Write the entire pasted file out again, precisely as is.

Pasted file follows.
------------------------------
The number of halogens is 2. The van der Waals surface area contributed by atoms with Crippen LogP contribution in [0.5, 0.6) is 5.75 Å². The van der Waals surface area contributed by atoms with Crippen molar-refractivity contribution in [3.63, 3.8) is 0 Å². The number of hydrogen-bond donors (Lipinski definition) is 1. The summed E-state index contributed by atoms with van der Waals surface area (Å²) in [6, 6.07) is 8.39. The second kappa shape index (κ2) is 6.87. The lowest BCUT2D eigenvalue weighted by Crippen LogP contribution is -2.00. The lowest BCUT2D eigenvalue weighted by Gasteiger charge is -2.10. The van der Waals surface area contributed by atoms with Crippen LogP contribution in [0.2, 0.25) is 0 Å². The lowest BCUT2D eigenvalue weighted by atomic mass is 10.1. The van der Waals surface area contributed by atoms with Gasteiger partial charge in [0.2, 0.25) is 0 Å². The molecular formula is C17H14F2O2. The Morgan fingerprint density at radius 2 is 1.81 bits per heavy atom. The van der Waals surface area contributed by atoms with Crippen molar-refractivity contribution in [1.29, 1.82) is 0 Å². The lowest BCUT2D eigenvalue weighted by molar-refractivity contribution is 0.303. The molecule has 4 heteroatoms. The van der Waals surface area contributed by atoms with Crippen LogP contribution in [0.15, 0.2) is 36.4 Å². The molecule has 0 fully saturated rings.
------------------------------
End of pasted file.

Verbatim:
The number of halogens is 2. The van der Waals surface area contributed by atoms with Crippen LogP contribution in [0.5, 0.6) is 5.75 Å². The van der Waals surface area contributed by atoms with Crippen molar-refractivity contribution in [3.63, 3.8) is 0 Å². The number of hydrogen-bond donors (Lipinski definition) is 1. The summed E-state index contributed by atoms with van der Waals surface area (Å²) in [6, 6.07) is 8.39. The second kappa shape index (κ2) is 6.87. The lowest BCUT2D eigenvalue weighted by Crippen LogP contribution is -2.00. The lowest BCUT2D eigenvalue weighted by Gasteiger charge is -2.10. The van der Waals surface area contributed by atoms with Crippen LogP contribution in [0.2, 0.25) is 0 Å². The lowest BCUT2D eigenvalue weighted by atomic mass is 10.1. The van der Waals surface area contributed by atoms with Gasteiger partial charge in [0.2, 0.25) is 0 Å². The molecular formula is C17H14F2O2. The Morgan fingerprint density at radius 2 is 1.81 bits per heavy atom. The van der Waals surface area contributed by atoms with Crippen molar-refractivity contribution in [1.29, 1.82) is 0 Å². The lowest BCUT2D eigenvalue weighted by molar-refractivity contribution is 0.303. The molecule has 4 heteroatoms. The van der Waals surface area contributed by atoms with Crippen LogP contribution in [0.15, 0.2) is 36.4 Å². The molecule has 0 fully saturated rings.